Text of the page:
During this time, some prominent Conservatives politicised the HRA as “Labour’s.” Others, such as Dominic Grieve defended it.

This is a bit strange given it passed with overwhelming cross-party support in 1998.

Furthermore, the ECHR itself was shaped to a considerable degree by Winston Churchill and Tory lawyer David Maxwell-Fyfe . More recently, the Conservatives have used a narrative of the legal sovereignty issue into the Brexit debate, BUT leaving the EU does not entail leaving the ECHR. They are two different organisations completely.

Tory statements on human rights have often been inflammatory, like Cameron saying he felt “physically sick” at the thought of prisoners’ right to vote. Then there were the lies that were used to portray human rights in a negative light – like the “pet cat” Theresa May said prevented a deportation (in reality, Judge Gleeson had found that the deportee was in a stable relationship, and was therefore allowed to stay under the HRA, and that the couple also kept a cat).

Helen Mountfield, barrister, legal scholar and principal of Mansfield College, Oxford said: “There has really been a populist misrepresentation of what the law is.” She is suggesting that politicians and the populist press have in part intentionally fuelled the perception that the HRA is “a rogue’s charter.”

It’s noteworthy that the Conservatives’ new promise to “update” the HRA is hidden away in a paragraph that,rather worryingly, promises other sorts of constitutional review, including looking at “the relationship between the government, parliament and the courts.” Basically the Tories want to place themselves above the law. It’s usually one of the first acts of a despotic regime when they gain office. Amending existing human rights laws is another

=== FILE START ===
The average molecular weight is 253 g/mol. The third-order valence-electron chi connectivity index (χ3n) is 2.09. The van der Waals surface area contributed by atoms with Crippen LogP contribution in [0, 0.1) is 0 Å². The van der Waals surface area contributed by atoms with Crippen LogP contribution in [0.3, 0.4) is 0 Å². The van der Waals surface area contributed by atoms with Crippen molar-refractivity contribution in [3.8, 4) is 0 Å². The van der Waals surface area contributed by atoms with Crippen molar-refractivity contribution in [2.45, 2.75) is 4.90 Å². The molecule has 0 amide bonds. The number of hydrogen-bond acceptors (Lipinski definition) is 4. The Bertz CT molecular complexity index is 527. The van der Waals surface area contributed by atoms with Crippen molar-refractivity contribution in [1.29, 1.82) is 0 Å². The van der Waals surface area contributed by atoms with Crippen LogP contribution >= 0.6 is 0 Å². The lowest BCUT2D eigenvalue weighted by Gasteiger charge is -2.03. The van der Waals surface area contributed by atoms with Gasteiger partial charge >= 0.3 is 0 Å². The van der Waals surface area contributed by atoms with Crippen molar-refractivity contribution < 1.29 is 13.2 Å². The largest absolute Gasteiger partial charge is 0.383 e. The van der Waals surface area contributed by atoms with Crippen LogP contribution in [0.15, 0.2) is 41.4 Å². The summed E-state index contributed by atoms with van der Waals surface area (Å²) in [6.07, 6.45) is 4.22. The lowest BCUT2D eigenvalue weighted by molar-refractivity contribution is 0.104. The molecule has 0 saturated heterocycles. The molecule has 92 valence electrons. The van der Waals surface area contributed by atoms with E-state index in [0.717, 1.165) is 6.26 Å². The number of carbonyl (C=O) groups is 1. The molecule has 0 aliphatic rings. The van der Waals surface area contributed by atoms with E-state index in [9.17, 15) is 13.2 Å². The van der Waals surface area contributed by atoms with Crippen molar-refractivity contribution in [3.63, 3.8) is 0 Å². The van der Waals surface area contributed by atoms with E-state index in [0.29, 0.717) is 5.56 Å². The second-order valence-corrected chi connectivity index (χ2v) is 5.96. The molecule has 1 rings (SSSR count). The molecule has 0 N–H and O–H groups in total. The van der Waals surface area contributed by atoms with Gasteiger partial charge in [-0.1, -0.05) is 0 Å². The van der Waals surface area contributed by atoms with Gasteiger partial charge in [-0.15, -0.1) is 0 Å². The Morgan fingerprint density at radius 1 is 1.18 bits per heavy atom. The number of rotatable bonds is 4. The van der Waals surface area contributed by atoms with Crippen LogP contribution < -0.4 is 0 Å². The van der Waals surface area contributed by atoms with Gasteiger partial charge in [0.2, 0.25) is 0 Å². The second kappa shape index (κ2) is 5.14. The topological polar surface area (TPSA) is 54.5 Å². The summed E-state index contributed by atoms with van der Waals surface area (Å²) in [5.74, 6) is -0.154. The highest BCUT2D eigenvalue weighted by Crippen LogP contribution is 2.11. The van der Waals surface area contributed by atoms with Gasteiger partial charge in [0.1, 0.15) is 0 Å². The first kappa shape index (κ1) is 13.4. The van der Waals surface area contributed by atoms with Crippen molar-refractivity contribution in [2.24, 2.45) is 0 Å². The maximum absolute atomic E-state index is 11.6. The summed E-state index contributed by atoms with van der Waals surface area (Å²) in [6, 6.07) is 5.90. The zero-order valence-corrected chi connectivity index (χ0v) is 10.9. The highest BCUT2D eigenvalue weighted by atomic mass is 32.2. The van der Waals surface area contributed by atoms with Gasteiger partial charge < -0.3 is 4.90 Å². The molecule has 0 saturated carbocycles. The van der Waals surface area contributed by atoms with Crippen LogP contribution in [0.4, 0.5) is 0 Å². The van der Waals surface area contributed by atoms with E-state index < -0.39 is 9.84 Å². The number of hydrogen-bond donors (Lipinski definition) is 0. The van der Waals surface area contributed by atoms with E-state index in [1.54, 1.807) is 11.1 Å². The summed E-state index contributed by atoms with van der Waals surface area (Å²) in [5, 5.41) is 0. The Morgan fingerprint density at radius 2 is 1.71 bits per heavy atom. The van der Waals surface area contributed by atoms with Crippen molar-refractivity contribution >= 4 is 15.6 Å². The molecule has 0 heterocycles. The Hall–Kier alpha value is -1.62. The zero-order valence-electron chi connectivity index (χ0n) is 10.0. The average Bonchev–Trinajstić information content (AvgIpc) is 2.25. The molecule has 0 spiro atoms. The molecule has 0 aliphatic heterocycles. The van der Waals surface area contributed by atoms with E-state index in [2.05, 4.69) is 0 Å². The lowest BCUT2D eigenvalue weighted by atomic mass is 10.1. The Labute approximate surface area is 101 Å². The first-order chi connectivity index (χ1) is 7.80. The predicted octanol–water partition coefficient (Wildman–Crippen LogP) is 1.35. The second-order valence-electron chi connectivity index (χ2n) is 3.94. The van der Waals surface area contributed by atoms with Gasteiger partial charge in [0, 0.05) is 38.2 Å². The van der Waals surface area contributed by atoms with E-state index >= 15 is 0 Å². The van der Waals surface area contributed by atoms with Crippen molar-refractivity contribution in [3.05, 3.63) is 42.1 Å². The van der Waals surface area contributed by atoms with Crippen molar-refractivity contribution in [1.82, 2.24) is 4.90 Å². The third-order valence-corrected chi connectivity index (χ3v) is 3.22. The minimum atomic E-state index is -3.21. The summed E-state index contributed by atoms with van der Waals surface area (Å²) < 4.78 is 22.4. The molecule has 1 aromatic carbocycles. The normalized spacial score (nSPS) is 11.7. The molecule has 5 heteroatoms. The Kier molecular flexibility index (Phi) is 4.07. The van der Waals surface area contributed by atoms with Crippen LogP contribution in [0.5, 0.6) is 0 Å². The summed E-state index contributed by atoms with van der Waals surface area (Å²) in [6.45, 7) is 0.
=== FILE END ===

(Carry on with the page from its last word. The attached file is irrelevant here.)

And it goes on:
The Tories are being intentionally unclear so that later they can do what they want. Given their past record, we can say that they mean to ‘weaken’ the commitments that we have to the ECHR. Some of Cameron’s plans entailed making human rights ‘relevant’ and relative. It would be down to a minister to decide if a case would be heard, the decision would be on an individual basis. This profoundly undermines the universality of human rights.If only some rights are upheld, it flies in the face of the fundamental principle that everyone has the same fundamental rights

The Tory proposal is likely address when, where and by whom those rights can be enjoyed and who can be held to account for their violation. It won’t be the government.

Whatever the eventual shape of the HRA, the systematic attacks on it are symptomatic of a troubling trend: populist attempts to undermine the perceived legitimacy of the rule of law.

The “Enemies of the People” headline used by the Daily Mail after the case on triggering Article 50 in 2017 demonstrates the government are fine with attacking the independent Judiciary. So this is about destroying the mechanisms of government accountability and operating within the law. It is an attack on our institutions, and the dignity and wellbeing of citizens.